Prescription Pain Relief Drug Overdose Deaths a National Epidemic
In the U.S., the unintentional overdose deaths in teens and adults have reached epidemic proportions. In some 20 states in 2007 the number of unintentional drug poisoning deaths exceeded either motor vehicle crashes or suicides, two of the leading causes of injury death. Prescription opioid pain medications are driving this overdose epidemic.
A new report co-authored by CDC medical epidemiologist Leonard J. Paulozzi, MD, MPH; Richard H. Weisler, MD, adjunct professor of psychiatry at UNC and adjunct associate professor of psychiatry at Duke University Medical Center; and Ashwin A. Patkar, MD, associate professor in the psychiatry and behavioral sciences department at Duke University cites data noting that in 2007 unintentional deaths due to prescription opioid pain killers were involved in more overdose deaths than heroin and cocaine combined.
The commentary article has been published online ahead of the print version in the Journal of Clinical Psychiatry.
The report is aimed at helping doctors control the problem rather than simply describing the scope of the unintentional prescription opioid overdose epidemic.
There were almost 4.6 times as many deaths in the U.S. in 2007 due to unintentional drug overdose as there were deaths in both Operation Iraqi Freedom and Operation Enduring Freedom in Afghanistan from the beginning of both wars through Feb 20, 2011. In 2007 there were approximately 27,500 deaths due to unintentional drug overdoses.
The large number of 2007 unintentional drug poisoning deaths would be equivalent to losing an airplane carrying 150 passengers and crew every day for six months, which clearly would be totally unacceptable from a public health perspective.
The Centers for Disease Control and Prevention (CDC) sounded alarms regarding the issue in several reports last year. In June 2010 the agency announced that the 2009 National Youth Risk Behavior Survey (YRBS) found that 1 in 5 high school students in the United States have abused prescription drugs. Common among the abused prescription drugs were the opioid painkillers OxyContin, Percocet, and Vicodin.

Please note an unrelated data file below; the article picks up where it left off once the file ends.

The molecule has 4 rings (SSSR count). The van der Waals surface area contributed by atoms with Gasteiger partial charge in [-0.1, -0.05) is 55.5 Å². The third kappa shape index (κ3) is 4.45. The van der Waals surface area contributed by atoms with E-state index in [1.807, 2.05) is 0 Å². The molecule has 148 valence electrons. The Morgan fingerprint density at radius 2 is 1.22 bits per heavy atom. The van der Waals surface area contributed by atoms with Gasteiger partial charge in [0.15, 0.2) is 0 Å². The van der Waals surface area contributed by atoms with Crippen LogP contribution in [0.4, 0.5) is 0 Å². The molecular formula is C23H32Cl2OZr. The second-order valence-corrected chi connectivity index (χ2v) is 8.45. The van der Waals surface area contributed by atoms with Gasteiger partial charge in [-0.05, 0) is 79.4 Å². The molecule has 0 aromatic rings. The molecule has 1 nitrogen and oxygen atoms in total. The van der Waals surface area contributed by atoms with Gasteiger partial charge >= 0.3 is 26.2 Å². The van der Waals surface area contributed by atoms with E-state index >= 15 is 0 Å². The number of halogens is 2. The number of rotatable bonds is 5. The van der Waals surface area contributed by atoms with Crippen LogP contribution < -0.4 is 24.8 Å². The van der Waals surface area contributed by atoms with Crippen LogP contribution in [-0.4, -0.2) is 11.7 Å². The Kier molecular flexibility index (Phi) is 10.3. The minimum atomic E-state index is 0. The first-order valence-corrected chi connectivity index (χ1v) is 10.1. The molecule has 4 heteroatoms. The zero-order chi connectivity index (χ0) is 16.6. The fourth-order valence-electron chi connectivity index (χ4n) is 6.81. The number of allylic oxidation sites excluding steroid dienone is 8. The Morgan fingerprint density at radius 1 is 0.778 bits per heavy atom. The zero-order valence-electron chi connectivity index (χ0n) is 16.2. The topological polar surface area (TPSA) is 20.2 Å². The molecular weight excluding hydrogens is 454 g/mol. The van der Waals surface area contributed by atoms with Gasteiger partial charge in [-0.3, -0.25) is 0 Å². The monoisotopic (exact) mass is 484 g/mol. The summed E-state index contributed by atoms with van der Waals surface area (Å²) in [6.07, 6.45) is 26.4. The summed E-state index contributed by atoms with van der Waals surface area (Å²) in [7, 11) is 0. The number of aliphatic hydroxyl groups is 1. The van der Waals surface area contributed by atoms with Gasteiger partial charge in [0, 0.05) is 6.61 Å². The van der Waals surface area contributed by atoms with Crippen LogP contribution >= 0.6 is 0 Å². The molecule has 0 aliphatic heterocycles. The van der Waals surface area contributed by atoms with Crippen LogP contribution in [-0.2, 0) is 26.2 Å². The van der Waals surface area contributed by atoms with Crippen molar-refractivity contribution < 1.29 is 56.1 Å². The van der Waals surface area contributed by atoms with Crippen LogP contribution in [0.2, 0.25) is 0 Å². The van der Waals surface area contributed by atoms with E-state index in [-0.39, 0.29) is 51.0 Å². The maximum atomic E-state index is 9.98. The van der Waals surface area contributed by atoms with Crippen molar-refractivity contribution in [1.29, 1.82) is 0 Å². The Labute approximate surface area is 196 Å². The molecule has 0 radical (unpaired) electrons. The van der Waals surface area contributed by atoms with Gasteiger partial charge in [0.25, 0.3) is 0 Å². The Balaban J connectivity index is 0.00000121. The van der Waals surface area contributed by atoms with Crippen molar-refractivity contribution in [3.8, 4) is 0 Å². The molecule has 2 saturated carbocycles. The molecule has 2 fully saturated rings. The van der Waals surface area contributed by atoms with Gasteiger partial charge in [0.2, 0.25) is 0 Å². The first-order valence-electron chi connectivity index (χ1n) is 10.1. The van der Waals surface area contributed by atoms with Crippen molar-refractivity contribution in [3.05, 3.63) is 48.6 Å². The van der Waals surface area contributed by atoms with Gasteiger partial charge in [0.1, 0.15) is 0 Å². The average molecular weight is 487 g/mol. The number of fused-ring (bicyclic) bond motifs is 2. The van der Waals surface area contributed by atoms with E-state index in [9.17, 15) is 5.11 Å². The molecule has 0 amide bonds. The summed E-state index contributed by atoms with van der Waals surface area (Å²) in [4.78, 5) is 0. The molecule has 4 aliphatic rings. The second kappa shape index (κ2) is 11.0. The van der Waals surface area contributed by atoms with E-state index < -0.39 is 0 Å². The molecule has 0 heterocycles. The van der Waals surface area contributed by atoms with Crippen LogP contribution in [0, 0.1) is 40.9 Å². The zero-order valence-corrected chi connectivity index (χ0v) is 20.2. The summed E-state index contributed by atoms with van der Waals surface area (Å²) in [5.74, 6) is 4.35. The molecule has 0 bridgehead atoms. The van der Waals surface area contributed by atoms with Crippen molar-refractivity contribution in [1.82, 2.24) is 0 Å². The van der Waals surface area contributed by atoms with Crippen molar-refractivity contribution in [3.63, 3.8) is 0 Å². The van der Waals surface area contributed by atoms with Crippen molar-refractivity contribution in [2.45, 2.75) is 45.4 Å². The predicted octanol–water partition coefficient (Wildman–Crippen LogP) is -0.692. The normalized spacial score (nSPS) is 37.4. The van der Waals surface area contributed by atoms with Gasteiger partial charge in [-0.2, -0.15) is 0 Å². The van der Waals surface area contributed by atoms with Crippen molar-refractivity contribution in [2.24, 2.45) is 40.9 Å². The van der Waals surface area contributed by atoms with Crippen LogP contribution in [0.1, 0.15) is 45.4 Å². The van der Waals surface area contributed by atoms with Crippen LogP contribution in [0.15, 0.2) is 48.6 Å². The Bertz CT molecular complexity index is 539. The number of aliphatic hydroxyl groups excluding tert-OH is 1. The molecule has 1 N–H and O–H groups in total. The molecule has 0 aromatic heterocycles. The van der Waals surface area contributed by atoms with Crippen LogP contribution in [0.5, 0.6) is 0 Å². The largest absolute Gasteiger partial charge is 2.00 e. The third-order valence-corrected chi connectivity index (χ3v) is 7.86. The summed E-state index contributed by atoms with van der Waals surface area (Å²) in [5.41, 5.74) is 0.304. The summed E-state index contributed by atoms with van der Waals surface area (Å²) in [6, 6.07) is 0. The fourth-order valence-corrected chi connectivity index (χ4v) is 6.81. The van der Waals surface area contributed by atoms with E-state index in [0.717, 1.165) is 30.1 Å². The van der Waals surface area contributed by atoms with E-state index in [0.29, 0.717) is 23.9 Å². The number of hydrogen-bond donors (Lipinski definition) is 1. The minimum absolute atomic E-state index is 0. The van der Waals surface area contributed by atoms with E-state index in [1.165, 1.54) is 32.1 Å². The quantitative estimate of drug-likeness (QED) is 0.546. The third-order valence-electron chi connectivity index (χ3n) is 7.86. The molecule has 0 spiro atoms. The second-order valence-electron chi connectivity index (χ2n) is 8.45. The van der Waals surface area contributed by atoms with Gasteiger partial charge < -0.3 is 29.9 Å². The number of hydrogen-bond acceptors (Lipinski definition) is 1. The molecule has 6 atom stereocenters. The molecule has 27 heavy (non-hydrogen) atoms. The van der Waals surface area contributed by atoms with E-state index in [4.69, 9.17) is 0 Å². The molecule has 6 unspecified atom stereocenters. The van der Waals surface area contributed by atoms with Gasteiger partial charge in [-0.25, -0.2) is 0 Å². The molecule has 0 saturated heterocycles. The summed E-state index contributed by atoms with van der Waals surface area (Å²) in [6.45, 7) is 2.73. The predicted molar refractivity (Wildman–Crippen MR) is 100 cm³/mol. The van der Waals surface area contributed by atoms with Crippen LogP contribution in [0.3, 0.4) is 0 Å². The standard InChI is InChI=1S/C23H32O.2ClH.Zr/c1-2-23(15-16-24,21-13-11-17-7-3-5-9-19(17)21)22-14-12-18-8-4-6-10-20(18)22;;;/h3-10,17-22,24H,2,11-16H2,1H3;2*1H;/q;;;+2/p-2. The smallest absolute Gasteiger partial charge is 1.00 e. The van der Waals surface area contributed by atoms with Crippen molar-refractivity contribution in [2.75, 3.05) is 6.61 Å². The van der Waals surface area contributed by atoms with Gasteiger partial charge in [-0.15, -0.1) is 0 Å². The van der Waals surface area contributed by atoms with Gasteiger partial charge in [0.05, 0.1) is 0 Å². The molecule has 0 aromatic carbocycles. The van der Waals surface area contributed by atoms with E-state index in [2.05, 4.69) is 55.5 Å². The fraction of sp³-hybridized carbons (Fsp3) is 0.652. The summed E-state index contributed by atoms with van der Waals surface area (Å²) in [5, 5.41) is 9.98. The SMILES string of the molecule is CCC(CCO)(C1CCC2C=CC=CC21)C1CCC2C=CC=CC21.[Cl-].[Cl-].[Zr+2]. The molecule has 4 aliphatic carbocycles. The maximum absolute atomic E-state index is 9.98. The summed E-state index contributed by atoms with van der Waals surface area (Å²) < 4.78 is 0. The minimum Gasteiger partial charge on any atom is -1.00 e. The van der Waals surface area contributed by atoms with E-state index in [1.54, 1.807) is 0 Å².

The CDC reported last year that visits to hospital emergency departments involving nonmedical use of prescription narcotic pain relievers has more than doubled, rising 111%, between 2004 and 2008.
Paulozzi and colleagues note various reports citing some key factors linked to the problem: increased nonmedical use of opioids without a prescription “… solely for the feeling it causes” and that medical providers, psychiatrists and primary care physicians included, may fail to anticipate among their patients the extent of overlap between chronic pain, mental illness and substance abuse.
As many as 15% to 30% of people with unipolar, bipolar, anxiety, psychotic, non-psychotic, and attention deficit/hyperactivity disorders will also have substance abuse problems.
Dr. Patkar said, “Similarly, people with substance abuse are more likely to have another mental illness and a significant number of patients with chronic pain will have mental illness or substance abuse problems.”
Paulozzi and colleagues point out opioids, benzodiazepines, anti-depressants, and sleep aids are frequently prescribed in combination despite their potentially harmful additive effects. This same combination of drugs is frequently found in the toxicology reports of people dying of overdoses.
Paulozzi and colleagues, in their recommendations to physicians, suggest that before prescribing opioids, doctors should try non-narcotic medications as well as, when possible, physical therapy, psychotherapy, exercise, and other non-medicinal methods. These methods should be given an adequate trial before moving to opioids.
“It is very important to screen patients with chronic pain who may require opioid therapy for substance abuse and mental health problems, especially depression and other mood and anxiety disorders and address these problems adequately,” they state.
University of North Carolina School of Medicine, press release
Commentary: A National Epidemic of Unintentional Prescription Opioid Overdose Deaths: How Physicians Can Help Control It; Leonard J. Paulozzi, Richard H. Weisler, and Ashwin A. Patkar; J Clin Psychiatry, 10.4088/JCP.10com06560